Even if you’re printing flawlessly, hybrid machines still produce more waste. This is because they typically don’t print full-bleed, so there is more waste due to the need to trim and cut to finished size. With true flatbeds, the architecture enables easy edge-to-edge printing (full bleeds), so further trimming or cutting is not required. (This also reduces finishing time.)
The inherent potential for waste in the hybrid printers also means that you will likely need to print “overs” to cover the potential damage to a printed piece in the finishing stage.
Hybrid printers can be very attractive due to their low capital equipment cost, but the design of these machines has consequences on the ROI calculation that need to be taken into consideration, as well.
Total Printed Media Per Day
This is gross square footage of printed substrates per day. It includes waste. Remember that you are paying for the ink and substrate that is trimmed off, even if the internal (or external) client isn’t.
This is the total output you will ultimately charge for per day. Generally, this is calculated in square feet. Chargeable output (in the commercial environment, this would be “sellable output”) is impacted by more than just the volume of substrate that can be printed each day. It also includes finishing, which can vary significantly based on the design of the machine.
Monthly Gross Value
This is the amount you could expect to save every month compared to outsourcing based on the assumptions on all of the factors described above.
MATERIALS COSTS CALCULATOR
Media Cost Per Square Foot
These costs will vary by substrate, brand, region, sheet size, and other factors. Printers requiring coated substrates will have higher materials costs that impact the overall cost equation.
Total Media Cost Per Month
This is the substrate cost, including waste, required to produce the contracted work.
Ink Cost Per Month
Calculated ink cost is often difficult to determine. Manufacturers' claims and measurement procedures can vary. You need to know the typical ml/square foot of ink usage for the printer and multiply the square footage printed. If you are printing with white ink, you need to calculate that separately, as white ink usage can vary significantly by application. For example, a solid floodcoat as used in a backlit graphic will add more cost than when used sparingly as a spot color effect. Work with your manufacturer to determine the typical ml/square foot for white ink.
The type of dots and ink set printed by the machine will also have a significant impact here. For example, machines using smaller dot sizes produce quarter-tones and highlights using far less ink than a six-color system to achieve the same optical density. By using systems with smaller ink drops and using only four colors, ink consumption can be reduced by more than 30%, on average.
UV Lamp Cost (Based on Two Lamps Per Year)
Conventional UV lamps eventually need to be replaced. Assuming 500 printing hours of life, the lamp cost per hour can be divided by the number of square feet printed. If you are considering LED curing, you do not need to factor in any cost here as you’ve already paid a premium for the LED curing system built into the price of the printer.
OVERHEAD COSTS CALCULATOR
Labor Rate Per Hour
This is how much the wide-format printer operator is paid per hour. These rates will vary based on your geographic location and the experience of the operator. Because many in-plants will cross-train their existing operators to run their wide-format equipment, this cost may be impacted by whether one operator is handling both presses or whether a dedicated wide-format operator is required.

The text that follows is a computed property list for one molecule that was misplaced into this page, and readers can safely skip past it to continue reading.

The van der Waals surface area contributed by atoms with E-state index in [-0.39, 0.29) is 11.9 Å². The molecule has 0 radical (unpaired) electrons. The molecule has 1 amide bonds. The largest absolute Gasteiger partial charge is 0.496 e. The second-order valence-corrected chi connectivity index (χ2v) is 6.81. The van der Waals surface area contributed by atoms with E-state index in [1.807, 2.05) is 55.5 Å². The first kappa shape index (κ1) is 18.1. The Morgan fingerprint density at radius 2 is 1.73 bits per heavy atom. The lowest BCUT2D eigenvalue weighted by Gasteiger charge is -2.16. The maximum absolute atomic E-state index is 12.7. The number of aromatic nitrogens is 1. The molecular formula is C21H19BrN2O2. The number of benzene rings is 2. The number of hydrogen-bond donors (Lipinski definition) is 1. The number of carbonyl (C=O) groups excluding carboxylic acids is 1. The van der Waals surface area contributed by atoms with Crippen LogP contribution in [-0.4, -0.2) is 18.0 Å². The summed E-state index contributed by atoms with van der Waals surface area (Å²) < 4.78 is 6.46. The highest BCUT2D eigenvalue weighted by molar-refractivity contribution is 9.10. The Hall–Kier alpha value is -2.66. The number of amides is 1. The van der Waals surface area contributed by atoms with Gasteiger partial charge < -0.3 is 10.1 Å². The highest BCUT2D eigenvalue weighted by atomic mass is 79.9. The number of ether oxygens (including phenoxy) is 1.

This is the number of man hours per one printing hour. It is how much time the operator spends in addition to the time directly allocated to printing, such as for preparing files, loading and unloading substrates, and so on.
A stationary flatbed typically allows the operator to walk away during the printing and perform other tasks, while a hybrid machine may require continual monitoring. This results in a significantly higher labor ratio for flatbed printers than their hybrid counterparts.
Hybrid systems require more operator involvement to ensure that the boards are loading straight and consecutively after the current board completes printing. The operator also has to travel from the front to the back of the printer to load and unload boards.
Daily Additional Overhead
This is any miscellaneous costs per day that may be required. This includes daily maintenance, the per-square-foot cost of your floor space, and any building modifications. It can also include the energy requirements to operate the machine.
Pay particular attention to routine maintenance, since this can easily be overlooked. For example, some machines use a lot of ink for maintenance. If you have a six-color machine, you might have to remove the light colored inks to use white. Hybrid printers also require periodic cleaning or replacement of the belt system.
Monthly Labor Cost
This is total labor cost per month based on the number of calculated days that the operator will actually be running the machine.
Total Monthly Production Costs
This is the combined monthly material and labor costs.
This is your gross profit per month before payments.
Monthly Maintenance Payments
These are the maintenance payments you may make per month after the warranty period runs out. It’s typical that the new printer will have a warranty for year one.
To keep this ROI simple, we recommend you leave this blank to determine just how many months before the Adjusted Monthly Gross Profit would cover the printer investment. Otherwise, this field could be used to factor in other fixed monthly expenses such as equipment leases or apportioned building leases, insurance, and so on to help determine what your remaining cash flow would be per month.
INVESTMENT AND RETURN CALCULATOR
To help you calculate your ROI based on the factors above, we have provided a tool to help determine very quickly how fast you can recoup your investment. This tool simplifies the factors described here and turns them into line items for you to input your own numbers. You can also create your own ROI calculator in Microsoft Excel.
* The highlighted text represents user-entered data and the values displayed are for demonstration purposes only.
** Any ROI calculator is a tool and it does not guarantee success in your venture but provides you a means of tracking many of the factors that affect your profitability.